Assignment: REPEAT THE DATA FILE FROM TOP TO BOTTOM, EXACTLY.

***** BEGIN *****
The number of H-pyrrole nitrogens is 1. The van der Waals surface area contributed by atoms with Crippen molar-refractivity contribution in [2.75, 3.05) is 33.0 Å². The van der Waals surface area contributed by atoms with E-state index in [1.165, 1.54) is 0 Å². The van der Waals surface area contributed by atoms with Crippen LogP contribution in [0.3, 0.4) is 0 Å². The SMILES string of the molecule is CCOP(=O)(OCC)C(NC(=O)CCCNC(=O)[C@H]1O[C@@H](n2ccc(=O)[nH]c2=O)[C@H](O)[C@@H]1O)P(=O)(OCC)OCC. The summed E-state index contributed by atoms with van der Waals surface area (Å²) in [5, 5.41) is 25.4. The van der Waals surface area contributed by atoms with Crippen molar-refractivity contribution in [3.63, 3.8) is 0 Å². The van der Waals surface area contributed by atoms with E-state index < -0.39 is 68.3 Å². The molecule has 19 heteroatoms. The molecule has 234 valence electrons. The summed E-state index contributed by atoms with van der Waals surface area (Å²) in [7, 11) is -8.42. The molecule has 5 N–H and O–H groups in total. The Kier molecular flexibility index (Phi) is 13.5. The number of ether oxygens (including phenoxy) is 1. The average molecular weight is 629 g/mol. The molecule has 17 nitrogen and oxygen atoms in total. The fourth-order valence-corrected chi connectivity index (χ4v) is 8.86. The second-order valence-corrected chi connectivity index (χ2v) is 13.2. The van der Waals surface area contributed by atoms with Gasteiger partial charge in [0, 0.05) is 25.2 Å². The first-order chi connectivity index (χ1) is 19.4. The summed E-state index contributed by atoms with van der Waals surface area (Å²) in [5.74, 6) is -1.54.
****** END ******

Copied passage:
The number of H-pyrrole nitrogens is 1. The van der Waals surface area contributed by atoms with Crippen molar-refractivity contribution in [2.75, 3.05) is 33.0 Å². The van der Waals surface area contributed by atoms with E-state index in [1.165, 1.54) is 0 Å². The van der Waals surface area contributed by atoms with Crippen LogP contribution in [0.3, 0.4) is 0 Å². The SMILES string of the molecule is CCOP(=O)(OCC)C(NC(=O)CCCNC(=O)[C@H]1O[C@@H](n2ccc(=O)[nH]c2=O)[C@H](O)[C@@H]1O)P(=O)(OCC)OCC. The summed E-state index contributed by atoms with van der Waals surface area (Å²) in [5, 5.41) is 25.4. The van der Waals surface area contributed by atoms with Crippen molar-refractivity contribution in [3.63, 3.8) is 0 Å². The van der Waals surface area contributed by atoms with E-state index < -0.39 is 68.3 Å². The molecule has 19 heteroatoms. The molecule has 234 valence electrons. The summed E-state index contributed by atoms with van der Waals surface area (Å²) in [7, 11) is -8.42. The molecule has 5 N–H and O–H groups in total. The Kier molecular flexibility index (Phi) is 13.5. The number of ether oxygens (including phenoxy) is 1. The average molecular weight is 629 g/mol. The molecule has 17 nitrogen and oxygen atoms in total. The fourth-order valence-corrected chi connectivity index (χ4v) is 8.86. The second-order valence-corrected chi connectivity index (χ2v) is 13.2. The van der Waals surface area contributed by atoms with Gasteiger partial charge in [0, 0.05) is 25.2 Å². The first-order chi connectivity index (χ1) is 19.4. The summed E-state index contributed by atoms with van der Waals surface area (Å²) in [5.74, 6) is -1.54.